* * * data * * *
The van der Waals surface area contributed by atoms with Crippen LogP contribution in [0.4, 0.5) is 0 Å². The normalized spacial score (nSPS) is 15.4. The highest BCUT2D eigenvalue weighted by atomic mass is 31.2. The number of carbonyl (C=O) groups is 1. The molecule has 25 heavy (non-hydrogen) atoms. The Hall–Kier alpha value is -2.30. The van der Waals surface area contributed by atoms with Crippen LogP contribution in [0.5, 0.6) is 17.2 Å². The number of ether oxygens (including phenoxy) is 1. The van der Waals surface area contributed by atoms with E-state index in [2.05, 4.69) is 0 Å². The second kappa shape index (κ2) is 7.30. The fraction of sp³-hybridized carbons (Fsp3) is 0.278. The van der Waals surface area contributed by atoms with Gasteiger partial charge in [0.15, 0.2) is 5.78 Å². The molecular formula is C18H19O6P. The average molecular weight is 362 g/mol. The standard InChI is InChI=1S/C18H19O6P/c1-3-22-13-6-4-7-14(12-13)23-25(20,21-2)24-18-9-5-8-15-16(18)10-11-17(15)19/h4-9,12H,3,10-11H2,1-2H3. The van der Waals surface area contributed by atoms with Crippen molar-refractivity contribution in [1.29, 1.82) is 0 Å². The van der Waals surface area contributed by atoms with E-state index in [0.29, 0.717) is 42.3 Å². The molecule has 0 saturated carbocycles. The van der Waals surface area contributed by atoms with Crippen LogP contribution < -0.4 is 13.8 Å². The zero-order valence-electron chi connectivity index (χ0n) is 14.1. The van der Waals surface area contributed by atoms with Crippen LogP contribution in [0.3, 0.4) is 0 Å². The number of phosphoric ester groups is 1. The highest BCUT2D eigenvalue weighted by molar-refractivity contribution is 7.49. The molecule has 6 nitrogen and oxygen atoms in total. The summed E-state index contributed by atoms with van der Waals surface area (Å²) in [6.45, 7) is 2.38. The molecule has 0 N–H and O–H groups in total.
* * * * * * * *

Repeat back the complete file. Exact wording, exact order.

The van der Waals surface area contributed by atoms with Crippen LogP contribution in [0.4, 0.5) is 0 Å². The normalized spacial score (nSPS) is 15.4. The highest BCUT2D eigenvalue weighted by atomic mass is 31.2. The number of carbonyl (C=O) groups is 1. The molecule has 25 heavy (non-hydrogen) atoms. The Hall–Kier alpha value is -2.30. The van der Waals surface area contributed by atoms with Crippen LogP contribution in [0.5, 0.6) is 17.2 Å². The number of ether oxygens (including phenoxy) is 1. The van der Waals surface area contributed by atoms with E-state index in [2.05, 4.69) is 0 Å². The second kappa shape index (κ2) is 7.30. The fraction of sp³-hybridized carbons (Fsp3) is 0.278. The van der Waals surface area contributed by atoms with Gasteiger partial charge in [0.15, 0.2) is 5.78 Å². The molecular formula is C18H19O6P. The average molecular weight is 362 g/mol. The standard InChI is InChI=1S/C18H19O6P/c1-3-22-13-6-4-7-14(12-13)23-25(20,21-2)24-18-9-5-8-15-16(18)10-11-17(15)19/h4-9,12H,3,10-11H2,1-2H3. The van der Waals surface area contributed by atoms with Crippen molar-refractivity contribution in [1.29, 1.82) is 0 Å². The van der Waals surface area contributed by atoms with E-state index in [0.29, 0.717) is 42.3 Å². The molecule has 0 saturated carbocycles. The van der Waals surface area contributed by atoms with Crippen LogP contribution < -0.4 is 13.8 Å². The zero-order valence-electron chi connectivity index (χ0n) is 14.1. The van der Waals surface area contributed by atoms with Crippen LogP contribution in [0.3, 0.4) is 0 Å². The number of phosphoric ester groups is 1. The highest BCUT2D eigenvalue weighted by molar-refractivity contribution is 7.49. The molecule has 6 nitrogen and oxygen atoms in total. The summed E-state index contributed by atoms with van der Waals surface area (Å²) in [6.45, 7) is 2.38. The molecule has 0 N–H and O–H groups in total.